How ultrasound therapy could rewrite the playbook for Alzheimer’s treatment

Apr 03, 2024
The mechanisms behind ultrasound therapy could lead to tailored treatment strategies for maximising cognitive improvement in patients. Source: Getty Images.

In a groundbreaking discovery, researchers at the University of Queensland’s Queensland Brain Institute (QBI) have shattered long-held beliefs about the treatment of neurodegenerative disorders, particularly Alzheimer’s disease.

Led by Dr. Gerhard Leinenga and Professor Jürgen Götz, the team has demonstrated that targeting amyloid plaque in the brain may not be the key to unlocking cognitive improvement through ultrasound therapy.

Amyloid plaques, notorious for obstructing communication between brain cells and contributing to the progression of Alzheimer’s disease, have been the primary focus of therapeutic interventions in the field. However, Dr. Leinenga’s and Professor Götz’s study challenges this traditional approach.

Their research, conducted on mouse models, utilised scanning ultrasound alone, eschewing the use of microbubbles commonly employed to open the blood-brain barrier. Remarkably, they observed significant memory enhancement, suggesting that ultrasound alone induces cognitive changes that correlate with memory improvement.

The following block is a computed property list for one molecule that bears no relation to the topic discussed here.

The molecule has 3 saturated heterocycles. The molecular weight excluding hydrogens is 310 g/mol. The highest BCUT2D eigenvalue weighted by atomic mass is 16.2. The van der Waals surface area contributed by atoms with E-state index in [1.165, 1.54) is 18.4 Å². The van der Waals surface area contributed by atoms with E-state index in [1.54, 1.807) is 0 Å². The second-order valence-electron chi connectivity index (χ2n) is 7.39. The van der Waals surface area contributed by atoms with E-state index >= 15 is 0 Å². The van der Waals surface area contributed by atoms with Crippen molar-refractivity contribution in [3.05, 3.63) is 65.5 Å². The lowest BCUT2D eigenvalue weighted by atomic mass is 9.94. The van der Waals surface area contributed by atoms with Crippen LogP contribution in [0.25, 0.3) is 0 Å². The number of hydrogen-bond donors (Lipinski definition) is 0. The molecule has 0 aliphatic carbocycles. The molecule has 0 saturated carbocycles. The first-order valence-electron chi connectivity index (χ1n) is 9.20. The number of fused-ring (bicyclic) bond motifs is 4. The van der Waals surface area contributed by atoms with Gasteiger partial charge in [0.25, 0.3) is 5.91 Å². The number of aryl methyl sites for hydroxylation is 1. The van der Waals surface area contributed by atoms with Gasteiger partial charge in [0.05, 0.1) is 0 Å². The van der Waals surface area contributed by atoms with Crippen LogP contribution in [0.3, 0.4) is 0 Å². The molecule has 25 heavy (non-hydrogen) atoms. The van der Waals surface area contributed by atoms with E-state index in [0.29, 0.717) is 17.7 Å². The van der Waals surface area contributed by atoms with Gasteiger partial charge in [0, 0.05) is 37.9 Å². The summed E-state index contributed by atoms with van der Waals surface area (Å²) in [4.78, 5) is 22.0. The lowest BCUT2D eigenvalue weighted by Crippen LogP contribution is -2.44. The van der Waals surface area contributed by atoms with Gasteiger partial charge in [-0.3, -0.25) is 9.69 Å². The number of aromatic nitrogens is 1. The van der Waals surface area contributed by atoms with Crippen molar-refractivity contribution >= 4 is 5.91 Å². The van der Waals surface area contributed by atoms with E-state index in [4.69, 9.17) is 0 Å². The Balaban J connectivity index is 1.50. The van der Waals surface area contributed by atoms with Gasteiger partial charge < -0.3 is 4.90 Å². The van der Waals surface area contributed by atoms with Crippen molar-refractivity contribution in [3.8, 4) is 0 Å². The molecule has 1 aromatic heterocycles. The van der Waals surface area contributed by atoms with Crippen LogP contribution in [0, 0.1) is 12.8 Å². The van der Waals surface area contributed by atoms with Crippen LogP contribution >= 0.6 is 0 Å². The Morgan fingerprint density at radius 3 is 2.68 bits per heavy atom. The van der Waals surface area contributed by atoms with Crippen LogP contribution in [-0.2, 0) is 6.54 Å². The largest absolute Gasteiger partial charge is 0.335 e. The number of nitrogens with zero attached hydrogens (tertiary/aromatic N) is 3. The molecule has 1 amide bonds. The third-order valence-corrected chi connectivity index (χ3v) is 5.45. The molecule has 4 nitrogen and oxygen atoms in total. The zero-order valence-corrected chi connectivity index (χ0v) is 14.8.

Dr. Leinenga explained that ultrasound directly affects neurons, increasing plasticity and improving brain networks, thereby enhancing resilience to plaques.

“Ultrasound on its own has direct effects on the neurons, with increased plasticity and improved brain networks,” he said.

“We think the ultrasound is increasing the plasticity or the resilience of the brain to the plaques, even though it’s not specifically clearing them.”

Professor Götz said the study revealed that the efficacy of ultrasound therapy varied depending on the frequency used.

“We tested two types of ultrasound waves, emitted at two different frequencies,” he said.

“We found the higher frequency showed superior results, compared to frequencies currently being explored in clinical trials for Alzheimer’s disease patients.”

The implications of this research are promising. The findings are expected to be incorporated into Professor Götz’s ongoing safety trial, which utilises non-invasive ultrasound to treat Alzheimer’s disease.

Dr. Leinenga emphasised that understanding the mechanisms behind ultrasound therapy could lead to tailored treatment strategies for maximising cognitive improvement in patients, marking a significant advancement towards personalised therapies for neurodegenerative disorders.

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